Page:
... Thanks, Bruce. Enjoyed the read. JeffMessage 1 of 4 , Aug 27, 2003View Source--- In email@example.com, Bruce Morgen
> Since my words are paraphrasedThanks, Bruce. Enjoyed the read.
> out of context here by Jeff, I
> figured it might be helpful to
> link to a more extensive
> exposition on the (seemingly
> eternal) topic of "ego":
... And to save you guys a click, here s the text being referred to (one of many at Bruceji s brillant site http://come.to/realization ): A Pointing On EgoMessage 1 of 4 , Aug 27, 2003View Source"Jeff Belyea" <jeff@s...> wrote:
> --- In firstname.lastname@example.org, Bruce MorgenAnd to save you guys a click, here's the text being referred to (one
> <editor@j...> wrote:
> > Since my words are paraphrased
> > out of context here by Jeff, I
> > figured it might be helpful to
> > link to a more extensive
> > exposition on the (seemingly
> > eternal) topic of "ego":
> > <http://www.atman.net/realization/chapter2/2-11.html>
> Thanks, Bruce. Enjoyed the read.
of many at Bruceji's brillant site http://come.to/realization ):
A Pointing On "Ego"
In is common in yoga and meditation circles to assume that it is
possible to kill, subjugate, throttle, or otherwise control an entity
called the "ego," also known as the "small self." In meditation, it
has become clear that "ego" is not actually the ongoing, persistent
entity depicted in the annals of psychiatry and psychology, but rather
a movement or pattern of thought(s) -- a transient, passing phenomenon
that creates the impression of continuity by virtue of deriving its
pattern from a template stored in memory. Each occurrence of the
pattern records itself back into memory and provides the template for
the next occurrence, ad infinitum unto the physical death of the
The ability to form an ego was originally a survival trait -- a sense
of individuality with an accompanying nominal identity serves the
survival needs of its host human organism. For example, one must
manifest an ego to haggle with the fruit vendor, or to complain to the
bank manager when the ATM has dispensed one too few $20 bills. This is
the rightful role of the ego, a tool wielded in the same sense that
one uses foot speed to escape a predator or manual dexterity to peel a
fruit for eating -- it is a gift of human incarnation that helps us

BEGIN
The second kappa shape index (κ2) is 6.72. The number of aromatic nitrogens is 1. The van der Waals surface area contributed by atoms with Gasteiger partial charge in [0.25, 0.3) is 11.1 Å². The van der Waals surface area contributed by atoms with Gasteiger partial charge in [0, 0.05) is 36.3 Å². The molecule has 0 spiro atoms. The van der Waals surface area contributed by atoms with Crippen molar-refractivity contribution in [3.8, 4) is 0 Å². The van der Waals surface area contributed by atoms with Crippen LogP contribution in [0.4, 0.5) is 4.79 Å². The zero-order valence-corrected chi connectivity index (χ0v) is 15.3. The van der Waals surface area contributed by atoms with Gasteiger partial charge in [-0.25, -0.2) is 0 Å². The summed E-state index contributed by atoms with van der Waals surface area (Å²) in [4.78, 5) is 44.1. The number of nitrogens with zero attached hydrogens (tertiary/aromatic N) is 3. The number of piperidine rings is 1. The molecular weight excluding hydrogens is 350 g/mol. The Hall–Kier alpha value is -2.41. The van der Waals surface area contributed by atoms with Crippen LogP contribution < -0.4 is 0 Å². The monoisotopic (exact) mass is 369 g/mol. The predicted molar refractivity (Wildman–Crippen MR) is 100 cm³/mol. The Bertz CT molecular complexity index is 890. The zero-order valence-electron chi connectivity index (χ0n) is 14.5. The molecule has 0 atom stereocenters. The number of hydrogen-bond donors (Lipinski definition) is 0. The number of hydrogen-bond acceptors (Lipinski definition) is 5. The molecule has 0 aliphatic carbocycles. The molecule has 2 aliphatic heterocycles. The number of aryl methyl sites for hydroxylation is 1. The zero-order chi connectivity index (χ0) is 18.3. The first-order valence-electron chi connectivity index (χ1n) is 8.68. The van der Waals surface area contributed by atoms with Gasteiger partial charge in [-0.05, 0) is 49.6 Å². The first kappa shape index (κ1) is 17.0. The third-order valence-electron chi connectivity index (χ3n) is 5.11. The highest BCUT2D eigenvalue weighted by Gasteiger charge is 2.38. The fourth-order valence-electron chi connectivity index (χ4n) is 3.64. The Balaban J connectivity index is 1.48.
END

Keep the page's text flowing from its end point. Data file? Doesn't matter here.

physically survive in the world.
Ego becomes troublesome when it becomes taken with its own success and
fears its own extinction. Having had notable success -- we receive
much praise and reinforcement when we respond to our names and when we
identify baby toys as "mine" -- ego comes to identify its existence
with that of the host organism, it sees itself as the organism's
essence rather than as a tool or servant of survival. It is an ego
with this "sticky" quality or tendency that is seen as problematic in
our yogas and meditations.
The fact is, my friend, that there has never been a functional human
being who does not manifest ego as required -- all the revered ones
(other than perhaps a few oddities dependent on others for their
survival requirements) show evidence of ego. I would posit that what
distinguishes a truthful one from a "normal," ego-driven person is not
any permanent absence of ego, but rather the falling away of ego when
there is no rightful work for ego to do -- for a truthful one,
meditation is not a practice or routine, but a spontaneous perceptual
shift that occurs naturally as ego falls away in the absence of
anything requiring ego! For the truthful one, ego dies in virtually
every moment, thus making perceptual "room" for the truly sacred.
Since my words are paraphrased out of context here by Jeff, I figured it might be helpful to link to a more extensive exposition on the (seemingly eternal)Message 1 of 4 , Aug 27, 2003View SourceSince my words are paraphrased
out of context here by Jeff, I
figured it might be helpful to
link to a more extensive
exposition on the (seemingly
eternal) topic of "ego":
On Wed, 27 Aug 2003 15:35:29 -0000 "Jeff Belyea"
> Recently, someone emailed__________________________________________________
> with a question about the
> guru and ego. Because I've
> mentioned several writers
> on these sites (GR and NDS)
> ...and for the joy of
> espousing...I'm re-posting here:
> Hi ________ -
> Yes, the ego subsides but rises
> again, even in an enlightened one,
> as does the former personality --
> with its impatience, sarcasm and
> other, what we would call negative,